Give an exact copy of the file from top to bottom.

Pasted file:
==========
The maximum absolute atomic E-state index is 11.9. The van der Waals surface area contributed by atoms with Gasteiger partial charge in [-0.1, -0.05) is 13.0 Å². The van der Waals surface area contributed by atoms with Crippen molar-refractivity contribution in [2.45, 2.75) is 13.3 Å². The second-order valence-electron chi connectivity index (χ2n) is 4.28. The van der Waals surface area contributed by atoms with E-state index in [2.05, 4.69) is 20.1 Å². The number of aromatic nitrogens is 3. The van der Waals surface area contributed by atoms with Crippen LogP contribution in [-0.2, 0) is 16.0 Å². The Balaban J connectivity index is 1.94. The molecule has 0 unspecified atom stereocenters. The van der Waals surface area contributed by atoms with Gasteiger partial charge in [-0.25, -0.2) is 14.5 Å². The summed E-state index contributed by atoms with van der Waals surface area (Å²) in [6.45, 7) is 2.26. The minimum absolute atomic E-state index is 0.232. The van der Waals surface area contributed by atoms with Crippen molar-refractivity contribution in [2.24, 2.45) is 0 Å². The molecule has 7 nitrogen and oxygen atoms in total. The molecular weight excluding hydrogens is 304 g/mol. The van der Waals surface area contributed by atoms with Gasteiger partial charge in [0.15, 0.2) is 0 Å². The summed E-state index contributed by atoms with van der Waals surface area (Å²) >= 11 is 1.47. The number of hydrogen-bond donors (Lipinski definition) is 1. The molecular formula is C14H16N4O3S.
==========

The maximum absolute atomic E-state index is 11.9. The van der Waals surface area contributed by atoms with Gasteiger partial charge in [-0.1, -0.05) is 13.0 Å². The van der Waals surface area contributed by atoms with Crippen molar-refractivity contribution in [2.45, 2.75) is 13.3 Å². The second-order valence-electron chi connectivity index (χ2n) is 4.28. The van der Waals surface area contributed by atoms with E-state index in [2.05, 4.69) is 20.1 Å². The number of aromatic nitrogens is 3. The van der Waals surface area contributed by atoms with Crippen LogP contribution in [-0.2, 0) is 16.0 Å². The Balaban J connectivity index is 1.94. The molecule has 0 unspecified atom stereocenters. The van der Waals surface area contributed by atoms with Gasteiger partial charge in [-0.25, -0.2) is 14.5 Å². The summed E-state index contributed by atoms with van der Waals surface area (Å²) in [6.45, 7) is 2.26. The minimum absolute atomic E-state index is 0.232. The van der Waals surface area contributed by atoms with Crippen molar-refractivity contribution in [2.24, 2.45) is 0 Å². The molecule has 7 nitrogen and oxygen atoms in total. The molecular weight excluding hydrogens is 304 g/mol. The van der Waals surface area contributed by atoms with Gasteiger partial charge in [0.15, 0.2) is 0 Å². The summed E-state index contributed by atoms with van der Waals surface area (Å²) >= 11 is 1.47. The number of hydrogen-bond donors (Lipinski definition) is 1. The molecular formula is C14H16N4O3S.